EU Kids Online, a study by the London School of Economics and Political Science, found boys appeared more likely than girls to seek out offensive or violent content, to access pornographic content or be sent links to these websites. It is not uncommon for young people who are viewing this to get used to the general stuff and not get aroused as much and therefore have a need to seek out much more taboo content.

Why is it so accessible?

Remember that your teen could access adult content anywhere as long as they have internet access or data. Young people are naturally curious and are constantly sharing things via social networks or messaging apps that they’ve seen online. There are situations where adults in the family may have been looking at sexual content and accidentally left the website open on their screen or in the search engine history

The One Show on the BBC found that an alarming number of teenage girls felt they should imitate pornographic scenes they had seen on the web, and a growing number of girls felt pressured into sexting for their partners. These images were then sometimes circulated. This is a form of sexual bullying and can have horrific and legal consequences for the young people involved.

“I picked up my son’s phone and was horrified to see a very revealing sexting image of his best friend’s girlfriend as his screensaver,” says 44-year-old mum Becky. “He was very embarrassed, and admitted he knew it was wrong. I was upset that his friend had circulated the image and that my son had put it on there in the first place. The good thing is that we did talk about it and about pornography generally, and I hope he now sees it differently.”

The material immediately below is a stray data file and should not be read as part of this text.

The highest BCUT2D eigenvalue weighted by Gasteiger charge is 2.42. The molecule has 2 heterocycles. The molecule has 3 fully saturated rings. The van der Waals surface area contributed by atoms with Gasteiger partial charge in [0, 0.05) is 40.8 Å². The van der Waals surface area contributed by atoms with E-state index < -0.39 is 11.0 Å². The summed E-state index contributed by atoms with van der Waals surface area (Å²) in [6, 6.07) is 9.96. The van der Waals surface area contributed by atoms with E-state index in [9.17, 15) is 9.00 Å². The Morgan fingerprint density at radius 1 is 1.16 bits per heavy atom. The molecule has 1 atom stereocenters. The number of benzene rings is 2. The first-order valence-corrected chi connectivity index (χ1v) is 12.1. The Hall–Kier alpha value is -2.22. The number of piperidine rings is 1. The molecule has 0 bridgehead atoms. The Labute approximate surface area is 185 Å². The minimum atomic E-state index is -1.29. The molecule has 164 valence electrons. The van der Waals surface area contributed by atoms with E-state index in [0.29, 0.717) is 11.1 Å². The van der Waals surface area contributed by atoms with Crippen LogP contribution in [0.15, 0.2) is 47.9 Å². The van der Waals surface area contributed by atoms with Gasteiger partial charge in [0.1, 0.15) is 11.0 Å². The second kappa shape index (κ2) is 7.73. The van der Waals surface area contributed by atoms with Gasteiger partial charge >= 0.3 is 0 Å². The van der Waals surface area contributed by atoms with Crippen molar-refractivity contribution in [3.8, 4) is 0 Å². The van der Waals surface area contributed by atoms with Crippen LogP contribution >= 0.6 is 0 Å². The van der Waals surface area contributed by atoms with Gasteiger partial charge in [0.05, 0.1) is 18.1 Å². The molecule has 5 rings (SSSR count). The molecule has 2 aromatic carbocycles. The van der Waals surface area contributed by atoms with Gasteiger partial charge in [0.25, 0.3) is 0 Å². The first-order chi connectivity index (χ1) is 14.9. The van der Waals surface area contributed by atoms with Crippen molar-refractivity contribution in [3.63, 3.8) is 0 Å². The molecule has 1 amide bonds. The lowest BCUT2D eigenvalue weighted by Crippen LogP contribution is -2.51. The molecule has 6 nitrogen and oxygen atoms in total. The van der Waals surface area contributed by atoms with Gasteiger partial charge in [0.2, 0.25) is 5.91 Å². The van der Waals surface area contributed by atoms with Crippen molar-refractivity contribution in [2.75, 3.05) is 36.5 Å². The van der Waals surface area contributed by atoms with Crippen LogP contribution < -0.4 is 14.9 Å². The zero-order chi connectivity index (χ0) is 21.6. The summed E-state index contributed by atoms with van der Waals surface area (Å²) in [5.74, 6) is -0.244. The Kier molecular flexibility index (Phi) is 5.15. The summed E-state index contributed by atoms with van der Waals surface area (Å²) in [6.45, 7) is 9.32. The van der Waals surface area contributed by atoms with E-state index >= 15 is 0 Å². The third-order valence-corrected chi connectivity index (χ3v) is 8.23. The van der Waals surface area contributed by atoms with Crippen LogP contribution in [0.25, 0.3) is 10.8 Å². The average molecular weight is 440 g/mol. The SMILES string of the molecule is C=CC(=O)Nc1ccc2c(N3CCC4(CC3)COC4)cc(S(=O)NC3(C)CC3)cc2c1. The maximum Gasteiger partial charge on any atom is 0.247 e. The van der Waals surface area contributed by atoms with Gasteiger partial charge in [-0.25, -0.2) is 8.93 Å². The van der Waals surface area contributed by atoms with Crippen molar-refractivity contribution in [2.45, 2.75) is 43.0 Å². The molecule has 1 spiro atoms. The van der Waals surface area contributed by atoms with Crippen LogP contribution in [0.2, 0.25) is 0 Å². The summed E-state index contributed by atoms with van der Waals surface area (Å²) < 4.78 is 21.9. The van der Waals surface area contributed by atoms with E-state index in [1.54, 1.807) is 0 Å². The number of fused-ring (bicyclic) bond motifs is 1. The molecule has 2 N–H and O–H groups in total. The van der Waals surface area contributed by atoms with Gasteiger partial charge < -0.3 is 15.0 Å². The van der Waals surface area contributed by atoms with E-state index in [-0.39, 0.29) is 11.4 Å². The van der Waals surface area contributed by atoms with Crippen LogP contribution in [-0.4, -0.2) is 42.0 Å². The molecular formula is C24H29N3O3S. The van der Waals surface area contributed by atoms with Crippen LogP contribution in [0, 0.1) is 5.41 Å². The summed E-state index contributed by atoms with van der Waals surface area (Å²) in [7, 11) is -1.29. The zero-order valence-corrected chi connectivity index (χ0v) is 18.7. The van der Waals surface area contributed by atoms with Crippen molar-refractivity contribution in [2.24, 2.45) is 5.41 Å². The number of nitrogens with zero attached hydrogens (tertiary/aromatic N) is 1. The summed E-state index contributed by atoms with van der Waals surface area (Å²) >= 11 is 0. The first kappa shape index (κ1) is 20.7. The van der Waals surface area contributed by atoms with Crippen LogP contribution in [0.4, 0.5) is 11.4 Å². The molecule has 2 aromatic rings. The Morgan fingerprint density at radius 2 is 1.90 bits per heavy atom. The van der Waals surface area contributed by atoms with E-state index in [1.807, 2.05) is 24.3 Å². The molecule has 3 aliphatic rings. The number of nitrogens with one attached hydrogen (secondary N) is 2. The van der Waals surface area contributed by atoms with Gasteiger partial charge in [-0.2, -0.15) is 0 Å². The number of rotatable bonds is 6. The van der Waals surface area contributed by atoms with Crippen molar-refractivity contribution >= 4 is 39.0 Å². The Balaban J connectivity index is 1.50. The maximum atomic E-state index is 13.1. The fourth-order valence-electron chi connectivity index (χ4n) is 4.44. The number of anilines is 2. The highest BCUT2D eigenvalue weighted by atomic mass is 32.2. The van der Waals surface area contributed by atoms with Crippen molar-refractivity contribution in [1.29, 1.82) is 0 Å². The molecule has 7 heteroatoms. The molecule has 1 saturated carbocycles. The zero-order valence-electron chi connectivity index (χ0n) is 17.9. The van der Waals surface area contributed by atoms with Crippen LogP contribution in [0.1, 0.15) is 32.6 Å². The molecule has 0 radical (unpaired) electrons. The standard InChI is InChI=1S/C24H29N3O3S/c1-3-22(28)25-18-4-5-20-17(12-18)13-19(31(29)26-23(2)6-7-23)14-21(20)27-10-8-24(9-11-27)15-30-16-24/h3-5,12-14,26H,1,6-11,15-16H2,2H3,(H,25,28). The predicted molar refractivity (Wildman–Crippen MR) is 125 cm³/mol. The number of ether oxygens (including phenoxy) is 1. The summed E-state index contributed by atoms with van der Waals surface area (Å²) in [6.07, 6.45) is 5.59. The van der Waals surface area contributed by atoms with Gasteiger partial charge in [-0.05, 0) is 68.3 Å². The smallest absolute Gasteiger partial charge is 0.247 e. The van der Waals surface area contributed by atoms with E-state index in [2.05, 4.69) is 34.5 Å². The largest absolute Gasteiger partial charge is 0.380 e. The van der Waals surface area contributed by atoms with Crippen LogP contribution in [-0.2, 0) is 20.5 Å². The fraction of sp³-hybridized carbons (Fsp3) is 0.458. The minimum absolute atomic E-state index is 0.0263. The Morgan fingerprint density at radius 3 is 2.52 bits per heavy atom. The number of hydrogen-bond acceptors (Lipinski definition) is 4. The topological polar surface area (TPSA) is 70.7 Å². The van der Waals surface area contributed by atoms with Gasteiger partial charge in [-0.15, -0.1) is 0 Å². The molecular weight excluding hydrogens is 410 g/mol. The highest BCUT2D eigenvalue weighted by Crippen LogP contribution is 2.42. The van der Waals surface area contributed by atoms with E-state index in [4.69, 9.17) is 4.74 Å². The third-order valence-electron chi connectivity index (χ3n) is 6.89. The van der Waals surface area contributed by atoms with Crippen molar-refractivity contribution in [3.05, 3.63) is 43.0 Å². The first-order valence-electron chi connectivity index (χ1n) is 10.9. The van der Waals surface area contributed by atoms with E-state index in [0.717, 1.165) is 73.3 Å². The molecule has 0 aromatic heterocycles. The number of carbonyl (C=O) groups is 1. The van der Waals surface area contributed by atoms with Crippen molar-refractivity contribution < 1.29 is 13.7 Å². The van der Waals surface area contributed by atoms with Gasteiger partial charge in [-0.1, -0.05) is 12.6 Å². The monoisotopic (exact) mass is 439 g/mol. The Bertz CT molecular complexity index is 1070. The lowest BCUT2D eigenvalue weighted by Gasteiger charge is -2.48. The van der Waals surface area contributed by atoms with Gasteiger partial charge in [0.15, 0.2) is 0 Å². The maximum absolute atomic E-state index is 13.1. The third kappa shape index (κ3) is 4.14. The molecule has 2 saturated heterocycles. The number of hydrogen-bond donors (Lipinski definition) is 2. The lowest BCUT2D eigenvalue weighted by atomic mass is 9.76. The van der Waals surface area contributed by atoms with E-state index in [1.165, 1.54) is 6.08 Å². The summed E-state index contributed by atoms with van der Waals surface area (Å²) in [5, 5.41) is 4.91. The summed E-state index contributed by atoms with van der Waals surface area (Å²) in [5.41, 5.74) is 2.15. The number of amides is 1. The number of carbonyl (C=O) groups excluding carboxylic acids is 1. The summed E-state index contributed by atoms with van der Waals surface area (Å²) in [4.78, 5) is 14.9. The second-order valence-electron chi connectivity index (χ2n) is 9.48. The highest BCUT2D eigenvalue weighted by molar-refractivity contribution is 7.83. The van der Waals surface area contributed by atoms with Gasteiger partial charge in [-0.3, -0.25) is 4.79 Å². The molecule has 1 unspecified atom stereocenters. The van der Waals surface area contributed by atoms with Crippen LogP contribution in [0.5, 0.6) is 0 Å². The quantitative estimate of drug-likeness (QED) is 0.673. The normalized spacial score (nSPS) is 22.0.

Why do teens watch it?

It is not uncommon for teens to feel pressured into watching pornography because it is something that their friends do too however there are young people who watch it because they like it.  Some teens have said they watch this content to learn about sex and it answers questions that perhaps they do not want to ask.  However, what they may be learning from pornography is not going to reflect real life relationships.

Is real sex like it is in pornographic material?

No, sex in these films is very unrealistic and nothing like sex with someone in reality. These actors starring in these films, are being paid to star in this type of film to depict a sexual fantasy for their viewers. Pornographic films do not reflect sex in real life as it doesn’t even consider how people feel emotionally, whether a person feels ready, is the sex a part of a loving relationship, etc.

The actors in these films or on adult sites often have their image manipulated digitally or they are required to look a certain way, for example, oily chests, no hair on the body, six packs, large manhood’s, big boobs, perfect make-up, etc. During sex in a film, it may look like the sex and foreplay lasts for hours, the hair and make-up is never out of place, there is no mess or stains anywhere, etc. However, this is never the case, people come in all shapes and sizes and if they were to compare themselves to these type of actors, it could affect the way they view themselves and their self-esteem. 

In reality, sex can be messy, hair and make-up will get messed up and penetration doesn’t last as long as it does in these adult films as there is no editing in real life. It is important to remember that pornography should not replace sex education, as it is just fantasy version of sex.